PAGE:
Just look at Kiwi company LanzaTech who have developed a unique bio fuel using waste products from steel mills. They have just signed an agreement with Virgin Atlantic who will start using the new bio-fuel reducing the company’s dependence on oil based fuel. All of the research and development was conducted in New Zealand. The company is trying desperately to keep its operations out of their office in Parnell. The funding however has come from outside sources. And inevitably for market size will shift financial operations offshore but the company have pledged to keep its R&D in New Zealand.
This is the direction the Government should be looking toward. The New Zealand Government needs to increase the level of research funding available for companies and researchers like LanzaTech. Because of the nature of our country and its environment we have been innovators in many fields over the spans of time. Lord Rutherford, the man who split the atom was undoubtedly one of the most notable inventors and scientists our nation produced. A technology that flowed from his invention is now being used all over the world besides in little old New Zealand itself which is kind of ironic.
But the point is this. As a country we have forgotten our roots, our connection to the environment because we have been following the rest of the world. We have been trying to copy Australia, America, Asia to a certain extent and are desperately seeking resources that the Middle East have in abundance, all in the name of economic development. But we have been neglecting a large part of what makes us different from the rest of the world, and that’s our unique take on our place in the world and our ability to innovate. What will make New Zealand competitive on the world stage is not a sudden discovery of oil. But the sudden realisation that we were never good at copying anyone else, but were always good at making discoveries the rest of the world hadn’t made yet. Once they get their hands on it of course, they transform it and make it a world wide sensation. Anyone remember True Bliss?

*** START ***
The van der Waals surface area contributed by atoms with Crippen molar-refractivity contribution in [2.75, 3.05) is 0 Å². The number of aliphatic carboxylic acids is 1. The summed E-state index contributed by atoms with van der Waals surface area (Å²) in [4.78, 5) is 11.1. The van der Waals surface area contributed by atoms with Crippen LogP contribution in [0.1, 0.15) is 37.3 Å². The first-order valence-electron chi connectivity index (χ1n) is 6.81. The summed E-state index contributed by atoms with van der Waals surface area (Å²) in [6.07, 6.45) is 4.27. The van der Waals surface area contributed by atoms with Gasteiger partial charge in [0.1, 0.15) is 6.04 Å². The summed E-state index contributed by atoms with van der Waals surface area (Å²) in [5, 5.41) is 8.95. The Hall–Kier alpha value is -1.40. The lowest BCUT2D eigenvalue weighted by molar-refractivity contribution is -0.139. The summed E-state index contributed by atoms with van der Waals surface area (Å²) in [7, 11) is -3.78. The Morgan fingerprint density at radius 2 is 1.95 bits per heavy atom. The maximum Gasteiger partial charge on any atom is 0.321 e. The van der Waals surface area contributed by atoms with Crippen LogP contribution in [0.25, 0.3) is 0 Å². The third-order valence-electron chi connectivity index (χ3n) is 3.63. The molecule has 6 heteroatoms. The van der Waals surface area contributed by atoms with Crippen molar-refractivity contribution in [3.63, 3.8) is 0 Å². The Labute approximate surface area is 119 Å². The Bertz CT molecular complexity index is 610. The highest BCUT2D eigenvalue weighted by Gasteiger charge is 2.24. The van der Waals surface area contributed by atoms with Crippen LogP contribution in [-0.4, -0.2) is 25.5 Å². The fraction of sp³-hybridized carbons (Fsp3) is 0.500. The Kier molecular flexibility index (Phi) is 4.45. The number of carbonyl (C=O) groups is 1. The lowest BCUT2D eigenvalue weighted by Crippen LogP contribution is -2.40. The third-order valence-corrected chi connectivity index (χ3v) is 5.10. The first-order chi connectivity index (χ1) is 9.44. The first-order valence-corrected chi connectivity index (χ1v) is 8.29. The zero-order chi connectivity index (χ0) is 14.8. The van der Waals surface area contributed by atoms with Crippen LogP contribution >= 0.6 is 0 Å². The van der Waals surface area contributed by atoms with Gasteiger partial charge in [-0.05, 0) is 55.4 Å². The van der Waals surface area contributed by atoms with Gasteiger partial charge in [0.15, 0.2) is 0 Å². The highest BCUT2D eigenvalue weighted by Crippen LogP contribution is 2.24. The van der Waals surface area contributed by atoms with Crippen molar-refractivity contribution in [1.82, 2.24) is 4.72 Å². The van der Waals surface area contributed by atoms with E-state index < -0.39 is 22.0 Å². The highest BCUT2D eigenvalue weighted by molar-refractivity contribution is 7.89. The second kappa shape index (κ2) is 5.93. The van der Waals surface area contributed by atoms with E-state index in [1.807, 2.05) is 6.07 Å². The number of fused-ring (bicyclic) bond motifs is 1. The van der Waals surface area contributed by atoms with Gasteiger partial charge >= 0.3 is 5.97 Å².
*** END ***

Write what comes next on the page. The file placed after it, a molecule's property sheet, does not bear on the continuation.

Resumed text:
I really wish the Government would stop talking nonsense about mining our limited natural resources and focus that energy in encouraging our researchers, our developers, our scientists, our inventors find more ways in which we can differentiate ourselves from the rest of the generic world. As we have been so tragically shown this week, what happens when people exploit mother nature.
So this disaster should remind all Kiwi’s what is important to us. Our environment, our whenua, our identity as a people is closely linked to what is happening in the middle of the Bay of Plenty. I hope that it reminds us why looking for non-renwable resources is not what New Zealand has ever been about.
Long may we innovate, and I pray that we will get a government sometime soon that realizes this is the key to our future, not the rape and pillage of our stunningly beautiful environment.
*My heart and prayers go out to all the volunteers and people of the Bay of Plenty that have been affected by this horrible disaster.